What can you do?  Don’t get me wrong, you need to know the foundation behind the spine and classification of dysfunctions etc.  You can start with some of the popular groups of thoughts such as Maitland or McKenzie, these are great places to start.  But I think you want to quickly advance your understanding of the spine by migrating more towards how the spine works and stabilizes and how to train the spine to work better.  I know this is when I made a significant step in the development of my understanding of the spine.

Try these resources below from Stuart McGill and Craig Liebenson, names I am sure you have heard of by now.  They do a great job breaking down spine function and treatment based on movement and stability.  Once you break free from the thought process of evaluating and treating an injury and focusing more on dysfunctional movement and spine pathology, you’ll see what I mean.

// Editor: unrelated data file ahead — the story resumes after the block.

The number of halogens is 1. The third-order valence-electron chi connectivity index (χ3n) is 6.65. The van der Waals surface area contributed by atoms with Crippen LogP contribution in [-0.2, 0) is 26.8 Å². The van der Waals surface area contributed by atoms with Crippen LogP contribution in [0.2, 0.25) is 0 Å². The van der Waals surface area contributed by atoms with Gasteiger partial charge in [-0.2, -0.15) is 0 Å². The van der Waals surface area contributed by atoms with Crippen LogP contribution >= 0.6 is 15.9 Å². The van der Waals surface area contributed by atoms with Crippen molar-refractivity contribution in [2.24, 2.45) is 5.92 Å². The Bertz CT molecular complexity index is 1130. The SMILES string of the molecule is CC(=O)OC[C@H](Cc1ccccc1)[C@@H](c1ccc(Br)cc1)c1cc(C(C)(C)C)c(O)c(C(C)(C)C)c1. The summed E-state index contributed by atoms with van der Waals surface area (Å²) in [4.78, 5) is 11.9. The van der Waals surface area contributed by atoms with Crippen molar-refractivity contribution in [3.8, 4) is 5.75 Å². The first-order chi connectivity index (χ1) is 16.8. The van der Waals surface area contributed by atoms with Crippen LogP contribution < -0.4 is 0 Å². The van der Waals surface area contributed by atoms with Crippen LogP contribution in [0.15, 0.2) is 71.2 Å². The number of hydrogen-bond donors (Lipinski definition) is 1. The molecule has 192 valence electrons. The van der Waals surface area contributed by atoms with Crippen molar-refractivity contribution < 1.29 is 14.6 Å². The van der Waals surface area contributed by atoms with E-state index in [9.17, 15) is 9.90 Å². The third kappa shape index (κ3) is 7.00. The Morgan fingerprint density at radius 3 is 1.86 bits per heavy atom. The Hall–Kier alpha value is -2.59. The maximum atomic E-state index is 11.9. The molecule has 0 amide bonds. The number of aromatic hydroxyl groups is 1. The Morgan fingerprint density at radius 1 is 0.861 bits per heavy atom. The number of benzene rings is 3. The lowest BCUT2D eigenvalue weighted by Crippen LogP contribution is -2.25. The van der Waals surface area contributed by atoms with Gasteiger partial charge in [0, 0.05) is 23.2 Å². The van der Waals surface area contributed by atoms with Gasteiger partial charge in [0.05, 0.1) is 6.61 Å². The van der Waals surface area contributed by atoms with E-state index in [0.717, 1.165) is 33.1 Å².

Network Outside My Clique

imageDo you know what happens when you always hang out with the same kind of people with the same thought process?  Not much.  No one is pushing and challenging one another.  I don’t like this.  I always feel bad for people that I meet at conferences that say they work by themselves in clinic.  It must be so hard for them to grow, no one to bounce ideas off, no one to push them.

I spent many years in this position.  I learned a lot from my network of like-minded individuals and continue to do so, but those that know me realize that I like to learn from everyone.  I attend PT meetings, ATC meetings, CSCS meetings, orthopedic surgeon meetings, everything.  I have discussed in the past how much I have learned from collaborating with people from the manual therapy, athletic training, chiropractic, and strength and fitness realms.  Understand that everyone has something to offer and learn from everyone.  Many people have different perspectives and collaboration is great for you but even better for your patient’s outcomes!  It will make you a better clinician in whatever field you choose.

Expand your pool of people to learn from.  Try to visit with other people in different disciplines.  Read up on some great websites outside of your primary domain, which the strength and fitness groups seem to do so well now.  And more importantly, network and collaborate with different groups.  You’ll be surprised at how people will challenge some of the basic thoughts that you take for granted.